Mckenzie is right that it is questionable to have the OC or CO acting as both judge and jury, as this removes the fairness from the process (Art 6 ECHR), however, if you consider how a Magistrate's Court works it's more or less the same process in that the bench are both judge and jury, unlike in Crown Court where the responsibilities are divided between Judge who determines matters of law and the jury, who determine matters of fact. Now McKenzie can argue that a Mag's Court is guided by the Court Clerk, but the Army can also argue that the CO is guided by ALS. The McKenzie's of this world need to put thier dislike of the service authorities to one side and accept that discipline in the Army is a necessary thing and that the Army is a unique environment. Similarly, if those who abuse their authority within the mob continue to do so unabated, the the Army will always provide the likes of Mr McKenzie with the ammunition which he needs. There is no getting away from the fact that the system is open to abuse within the service and it has been abused, so Mckenzie has the Army over a barrel on that issue, but the matter in question is one for the Government to resolve. It's not a case of the Army discriminating. The Army are currenty treating both Brits and F & C equally in as much as it can. The issue only becomes an issue when the F & C guy applies to stay on as a civvy, after he leaves the mob.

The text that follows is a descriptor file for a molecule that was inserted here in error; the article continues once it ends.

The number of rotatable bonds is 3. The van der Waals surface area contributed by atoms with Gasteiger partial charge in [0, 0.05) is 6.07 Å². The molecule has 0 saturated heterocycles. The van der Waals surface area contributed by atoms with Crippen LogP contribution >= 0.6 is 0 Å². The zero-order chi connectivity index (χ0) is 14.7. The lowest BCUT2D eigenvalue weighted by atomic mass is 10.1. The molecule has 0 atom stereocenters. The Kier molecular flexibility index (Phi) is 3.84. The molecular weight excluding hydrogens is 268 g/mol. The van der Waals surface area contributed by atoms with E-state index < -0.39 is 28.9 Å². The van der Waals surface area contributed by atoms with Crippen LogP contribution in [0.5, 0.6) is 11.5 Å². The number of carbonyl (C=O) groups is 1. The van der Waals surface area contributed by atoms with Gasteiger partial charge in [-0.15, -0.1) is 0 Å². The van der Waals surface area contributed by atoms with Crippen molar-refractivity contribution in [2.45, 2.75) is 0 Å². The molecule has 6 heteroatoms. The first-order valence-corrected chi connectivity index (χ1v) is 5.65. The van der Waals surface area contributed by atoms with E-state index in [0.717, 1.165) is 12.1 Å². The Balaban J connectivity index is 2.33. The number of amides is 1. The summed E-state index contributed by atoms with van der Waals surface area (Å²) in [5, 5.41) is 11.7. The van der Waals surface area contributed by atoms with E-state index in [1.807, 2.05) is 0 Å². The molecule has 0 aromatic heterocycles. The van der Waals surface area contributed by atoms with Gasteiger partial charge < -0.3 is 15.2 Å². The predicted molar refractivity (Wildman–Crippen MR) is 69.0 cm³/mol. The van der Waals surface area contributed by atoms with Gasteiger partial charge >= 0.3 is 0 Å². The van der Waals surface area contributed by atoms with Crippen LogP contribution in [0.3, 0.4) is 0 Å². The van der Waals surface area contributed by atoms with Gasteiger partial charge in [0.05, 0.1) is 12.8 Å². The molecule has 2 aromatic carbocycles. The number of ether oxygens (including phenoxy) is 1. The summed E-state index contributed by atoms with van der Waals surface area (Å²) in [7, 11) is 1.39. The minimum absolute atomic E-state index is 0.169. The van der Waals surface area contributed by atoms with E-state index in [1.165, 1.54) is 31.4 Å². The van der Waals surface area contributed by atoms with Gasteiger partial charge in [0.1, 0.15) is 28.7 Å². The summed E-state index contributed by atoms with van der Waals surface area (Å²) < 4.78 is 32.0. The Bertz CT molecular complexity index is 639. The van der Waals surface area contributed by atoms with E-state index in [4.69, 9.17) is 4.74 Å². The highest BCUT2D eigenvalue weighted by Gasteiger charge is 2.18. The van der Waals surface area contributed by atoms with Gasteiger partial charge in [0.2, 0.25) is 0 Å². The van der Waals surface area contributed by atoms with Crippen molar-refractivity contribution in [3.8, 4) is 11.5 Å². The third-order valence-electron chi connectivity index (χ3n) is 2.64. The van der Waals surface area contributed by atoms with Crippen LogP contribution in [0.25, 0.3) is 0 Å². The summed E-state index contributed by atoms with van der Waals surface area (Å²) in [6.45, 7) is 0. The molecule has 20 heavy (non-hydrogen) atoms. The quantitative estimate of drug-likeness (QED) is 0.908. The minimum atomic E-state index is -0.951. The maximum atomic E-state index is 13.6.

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  4. Have you ever been to a court martial? JAG, ushers, guards, accused, witnesses the whole rigmarole. If a court martial was convened for every recordable offence, there'd be thousands of squaddies taken off work for days or even weeks at a time. The presence of a JAG at every one of these would probably make a backlog of several years before a case could be tried and we'd have a worse system than the current civvy one. And courts martial tend to be rather more punishing in their verdicts.
    The problem is that COs orders should not have any legal standing as the CO has no judicial powers over anyone except servicemen. Only those deemed serious enough to go to court martial should count as a recordable offence as their is a qualified bar member in attendance.
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  5. I have indeed been to Courts Martial proceedings, although I am by no means an expert. I don't think that because justice would be an inconvenience it should be immediately pooh-poohed. What I was, albeit clumsily trying to say, is that if a solider if going to be tried for a recordable offence then that trial needs to take place in an appropriately convened court - as it would be if he was a civvie - and not in the CO's office.